Bendigo, Victoria

Melbourne. I’ve been posting about you, checking in on Facebook. My network is in the loop and our trip has not been a secret. You would have heard of my departure, my return, and the bad weather in between. I checked in at Apollo Bay and at the famous Twelve Apostles, beheld the usual at the zoo. What you didn’t hear though was this town called Bendigo. We visited this growing city on the first full day of our trip. So here it is.


My friend was really keen on visiting Bendigo during our holiday. I initially thought that he wanted to take in the old buildings, but later learned that he was after the area’s gold history. I found out earlier that there was trackwork on the Bendigo line, and that coaches replaced trains. We had an early brekkie at the hotel, before taking the coach with ten minutes to spare. The two-hour trip was twice as long as the train ride, and the toilet on board was bloody bad.

We had a pub lunch at The Hotel Shamrock, where D got too much squid. That’s when we decided to do the mine tour. We couldn’t take the tram as we had only 30mins before the tour began. So we walked for about 20 mins. before finally barging in on the mine. The mine was notable for being the second last mine in Bendigo to close down. We were above ground at the start, before taking a noisy industrial lift to the mine below.

Mine tour

Our male guide was mighty informative, covering the timeline from the year gold was discovered to the last mine closing in 2012. He walked us through the material that miners used, from candles, to pick axes, shovels to dynamite. We were each given a helmet with an attached, battery powered light. I wasn’t dressed appropriately though. I wore my new brown chinos, a new tee, and converse sneakers. The only proper item was my blue jacket, since it could get pretty cold in the tunnels below.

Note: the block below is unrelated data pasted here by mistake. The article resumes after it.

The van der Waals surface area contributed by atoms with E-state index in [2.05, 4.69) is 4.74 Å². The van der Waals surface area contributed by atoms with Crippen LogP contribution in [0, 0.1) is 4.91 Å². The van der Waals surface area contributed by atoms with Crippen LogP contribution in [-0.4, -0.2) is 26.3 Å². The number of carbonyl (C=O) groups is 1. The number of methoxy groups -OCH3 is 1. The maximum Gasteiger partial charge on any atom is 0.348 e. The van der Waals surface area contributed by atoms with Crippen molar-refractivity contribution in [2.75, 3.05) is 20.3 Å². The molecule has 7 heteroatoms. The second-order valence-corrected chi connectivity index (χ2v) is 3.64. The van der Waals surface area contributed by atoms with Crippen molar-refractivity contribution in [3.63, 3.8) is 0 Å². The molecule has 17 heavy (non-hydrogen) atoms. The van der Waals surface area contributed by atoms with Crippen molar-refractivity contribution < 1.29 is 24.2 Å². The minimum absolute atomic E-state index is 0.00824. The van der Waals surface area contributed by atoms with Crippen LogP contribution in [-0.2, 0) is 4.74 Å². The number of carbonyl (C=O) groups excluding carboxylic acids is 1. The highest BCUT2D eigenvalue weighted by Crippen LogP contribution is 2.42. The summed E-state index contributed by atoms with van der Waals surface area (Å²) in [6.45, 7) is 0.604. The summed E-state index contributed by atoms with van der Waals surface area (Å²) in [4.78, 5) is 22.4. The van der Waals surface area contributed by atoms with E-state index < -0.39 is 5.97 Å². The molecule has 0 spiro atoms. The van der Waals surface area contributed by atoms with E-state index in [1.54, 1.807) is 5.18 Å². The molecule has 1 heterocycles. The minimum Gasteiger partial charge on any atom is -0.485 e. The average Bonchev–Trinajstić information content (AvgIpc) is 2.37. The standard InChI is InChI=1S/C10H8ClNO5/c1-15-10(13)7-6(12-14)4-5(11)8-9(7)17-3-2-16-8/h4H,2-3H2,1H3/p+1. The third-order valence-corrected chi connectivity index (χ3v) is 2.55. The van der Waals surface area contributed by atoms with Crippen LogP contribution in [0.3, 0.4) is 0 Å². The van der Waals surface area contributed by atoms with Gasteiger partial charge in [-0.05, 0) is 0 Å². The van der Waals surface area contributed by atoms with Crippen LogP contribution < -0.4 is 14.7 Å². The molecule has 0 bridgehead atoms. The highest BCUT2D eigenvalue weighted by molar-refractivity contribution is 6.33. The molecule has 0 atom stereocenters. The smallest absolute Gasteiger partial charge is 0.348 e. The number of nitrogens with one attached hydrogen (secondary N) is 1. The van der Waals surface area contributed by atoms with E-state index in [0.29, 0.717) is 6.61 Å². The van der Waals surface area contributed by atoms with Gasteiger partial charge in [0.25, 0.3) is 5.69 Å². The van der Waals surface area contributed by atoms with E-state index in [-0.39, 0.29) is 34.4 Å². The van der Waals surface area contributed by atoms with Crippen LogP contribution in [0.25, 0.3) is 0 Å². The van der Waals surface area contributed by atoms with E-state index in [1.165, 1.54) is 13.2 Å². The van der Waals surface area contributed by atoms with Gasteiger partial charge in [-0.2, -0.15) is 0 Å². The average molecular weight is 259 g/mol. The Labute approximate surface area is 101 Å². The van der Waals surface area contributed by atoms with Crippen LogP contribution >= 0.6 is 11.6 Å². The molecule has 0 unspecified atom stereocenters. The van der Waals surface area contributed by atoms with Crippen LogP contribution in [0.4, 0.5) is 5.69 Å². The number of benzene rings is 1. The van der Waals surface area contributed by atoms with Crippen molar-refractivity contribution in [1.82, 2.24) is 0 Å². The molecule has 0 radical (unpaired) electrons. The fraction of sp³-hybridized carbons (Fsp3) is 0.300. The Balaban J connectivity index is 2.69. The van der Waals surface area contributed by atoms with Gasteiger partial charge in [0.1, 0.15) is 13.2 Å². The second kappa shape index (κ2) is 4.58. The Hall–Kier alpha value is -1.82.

‘The international’

We had an international contingent, with two Aussie father and son tandems, a few Japanese tourists, a Danish guy, and a pair of Aussie couples. The little kid was really annoying, he wanted all the attention, and his questions went on and on. I found it hard to believe that little Ollie was just 6 years old. He spoiled the afternoon, but with the mud and water around, it was sure not a five star experience. Although the tour guide was worth his salt, this tour would suit those who want a rugged experience, from being ten floors underground to walking in dim light, from treading a steep walkway three floors up to hearing noises from dated machinery below. It was something different, getting out of my comfort zone, doing long walks with my buddy, dealing with trackwork and the earth. There’s something about country towns and old buildings (and gold mines) that you’d be thankful to try when you were young.

To be continued…

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